MARCH 29-30, 2012
Preparing for the March 30 panel on community information needs, I’ve been struck by the tremendous volume of news now available about Chicago neighborhoods.
I’ve been poring over print publications for three decades and been increasingly dismayed at the shrinking news holes and dwindling reporting. But the on-line flow is getting stronger. Just in the past few years there’s been a remarkable increase in fine-grained information about neighborhoods.
It’s very uneven, and the reader needs to apply more filters than when the news shops were full of experienced writers and editors. But there’s a new structure emerging — my panel colleague Fiona Morgan calls it a “media ecology” – that is delivering more information than the newspapers ever did. It’s sufficiently fascinating that I’ve organized it into a typology with five categories (see graphic; download the larger version). They range from the traditional, more-filtered sources to raw data streams.
These sites often supplement their streams via Facebook, Twitter, Flickr or e-newsletters, making it easier to access. None of the categories is perfect. Each has inherent problems ranging from inadequate revenue to biased reporting or inaccurate content. I’ll go into some of those problems on the panel, and I look forward to learning what others are seeing out there.
In June 2011, a groundbreaking Federal Communications Commission staff report offered the following assessment of our digital media landscape:
“In most ways today’s media landscape is more vibrant than ever, offering faster and cheaper distribution networks, fewer barriers to entry, and more ways to consume information. Choice abounds. Local TV stations, newspapers and a flood of innovative web start-ups are now using a dazzling array of digital tools to improve the way they gather and disseminate the news — not just nationally or internationally but block-by-block. The digital tools that have helped topple governments abroad are providing Americans powerful new ways to consume, share and even report the news.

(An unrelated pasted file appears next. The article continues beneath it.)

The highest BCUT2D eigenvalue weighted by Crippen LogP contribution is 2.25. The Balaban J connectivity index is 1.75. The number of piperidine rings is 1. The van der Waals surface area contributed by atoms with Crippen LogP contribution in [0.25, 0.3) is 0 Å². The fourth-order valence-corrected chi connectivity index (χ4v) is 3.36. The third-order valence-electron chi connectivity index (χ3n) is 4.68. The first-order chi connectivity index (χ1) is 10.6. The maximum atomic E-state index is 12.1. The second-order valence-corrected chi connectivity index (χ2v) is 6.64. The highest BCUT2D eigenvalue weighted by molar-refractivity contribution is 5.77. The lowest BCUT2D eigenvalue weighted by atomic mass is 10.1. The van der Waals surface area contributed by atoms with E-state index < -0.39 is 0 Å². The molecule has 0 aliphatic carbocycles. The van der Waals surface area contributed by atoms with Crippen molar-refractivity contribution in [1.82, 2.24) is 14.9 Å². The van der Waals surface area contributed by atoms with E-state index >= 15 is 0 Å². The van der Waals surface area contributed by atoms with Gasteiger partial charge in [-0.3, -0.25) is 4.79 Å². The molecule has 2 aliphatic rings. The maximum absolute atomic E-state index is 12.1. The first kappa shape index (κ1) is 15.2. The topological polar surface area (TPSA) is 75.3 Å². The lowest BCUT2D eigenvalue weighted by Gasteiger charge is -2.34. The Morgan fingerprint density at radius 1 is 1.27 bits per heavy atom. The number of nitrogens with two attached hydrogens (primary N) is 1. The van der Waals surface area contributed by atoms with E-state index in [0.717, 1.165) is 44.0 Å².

Yet, in part because of the digital revolution, serious problems have arisen, as well. Most significant among them: in many communities, we now face a shortage of local, professional, accountability reporting. This is likely to lead to the kinds of problems that are, not surprisingly, associated with a lack of accountability — more government waste, more local corruption, less effective schools, and other serious community problems. The independent watchdog function that the Founding Fathers envisioned for journalism — going so far as to call it crucial to a healthy democracy — is in some cases at risk at the local level.”
With this assessment as its background, I/S: A Journal of Law and Policy for the Information Society, is staging a major multidisciplinary conference to evaluate the potential for online journalism to meet America’s ongoing information needs. “The Future of Online Journalism: News, Community, and Democracy in the Digital Age” will bring together leading figures from communication studies, economics, journalism, law, and sociology to discuss the economic viability of online news and the impact of online journalism on community information needs and democratic self-governance. The presentations will include the following topics: